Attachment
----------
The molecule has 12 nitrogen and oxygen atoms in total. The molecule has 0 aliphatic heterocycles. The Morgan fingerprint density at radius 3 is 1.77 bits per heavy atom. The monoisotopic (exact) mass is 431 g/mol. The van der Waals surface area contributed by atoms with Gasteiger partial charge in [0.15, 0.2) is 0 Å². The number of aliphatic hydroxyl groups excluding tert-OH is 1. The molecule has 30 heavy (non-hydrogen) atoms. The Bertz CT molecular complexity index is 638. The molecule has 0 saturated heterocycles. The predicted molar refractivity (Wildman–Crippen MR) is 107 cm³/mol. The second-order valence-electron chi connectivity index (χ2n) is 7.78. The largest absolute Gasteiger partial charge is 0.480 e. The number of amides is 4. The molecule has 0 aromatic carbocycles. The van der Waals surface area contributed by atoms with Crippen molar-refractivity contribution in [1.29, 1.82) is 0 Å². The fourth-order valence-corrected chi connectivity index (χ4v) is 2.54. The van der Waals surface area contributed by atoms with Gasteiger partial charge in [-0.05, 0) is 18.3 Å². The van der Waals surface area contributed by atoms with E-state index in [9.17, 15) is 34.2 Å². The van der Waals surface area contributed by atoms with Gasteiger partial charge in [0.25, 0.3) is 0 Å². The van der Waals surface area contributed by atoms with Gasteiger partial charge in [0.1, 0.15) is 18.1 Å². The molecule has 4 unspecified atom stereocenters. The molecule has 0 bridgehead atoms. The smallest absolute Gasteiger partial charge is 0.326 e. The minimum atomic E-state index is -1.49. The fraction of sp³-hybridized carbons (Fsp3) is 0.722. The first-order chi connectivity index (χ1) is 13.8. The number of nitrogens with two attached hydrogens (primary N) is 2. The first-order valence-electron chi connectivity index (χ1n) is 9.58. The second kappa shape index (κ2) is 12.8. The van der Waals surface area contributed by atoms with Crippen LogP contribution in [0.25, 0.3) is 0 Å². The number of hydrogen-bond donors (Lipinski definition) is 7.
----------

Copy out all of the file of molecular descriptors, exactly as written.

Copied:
The molecule has 12 nitrogen and oxygen atoms in total. The molecule has 0 aliphatic heterocycles. The Morgan fingerprint density at radius 3 is 1.77 bits per heavy atom. The monoisotopic (exact) mass is 431 g/mol. The van der Waals surface area contributed by atoms with Gasteiger partial charge in [0.15, 0.2) is 0 Å². The number of aliphatic hydroxyl groups excluding tert-OH is 1. The molecule has 30 heavy (non-hydrogen) atoms. The Bertz CT molecular complexity index is 638. The molecule has 0 saturated heterocycles. The predicted molar refractivity (Wildman–Crippen MR) is 107 cm³/mol. The second-order valence-electron chi connectivity index (χ2n) is 7.78. The largest absolute Gasteiger partial charge is 0.480 e. The number of amides is 4. The molecule has 0 aromatic carbocycles. The van der Waals surface area contributed by atoms with Crippen molar-refractivity contribution in [1.29, 1.82) is 0 Å². The fourth-order valence-corrected chi connectivity index (χ4v) is 2.54. The van der Waals surface area contributed by atoms with Gasteiger partial charge in [-0.05, 0) is 18.3 Å². The van der Waals surface area contributed by atoms with E-state index in [9.17, 15) is 34.2 Å². The van der Waals surface area contributed by atoms with Gasteiger partial charge in [0.25, 0.3) is 0 Å². The van der Waals surface area contributed by atoms with Gasteiger partial charge in [0.1, 0.15) is 18.1 Å². The molecule has 4 unspecified atom stereocenters. The molecule has 0 bridgehead atoms. The smallest absolute Gasteiger partial charge is 0.326 e. The minimum atomic E-state index is -1.49. The fraction of sp³-hybridized carbons (Fsp3) is 0.722. The first-order chi connectivity index (χ1) is 13.8. The number of nitrogens with two attached hydrogens (primary N) is 2. The first-order valence-electron chi connectivity index (χ1n) is 9.58. The second kappa shape index (κ2) is 12.8. The van der Waals surface area contributed by atoms with Crippen LogP contribution in [0.25, 0.3) is 0 Å². The number of hydrogen-bond donors (Lipinski definition) is 7.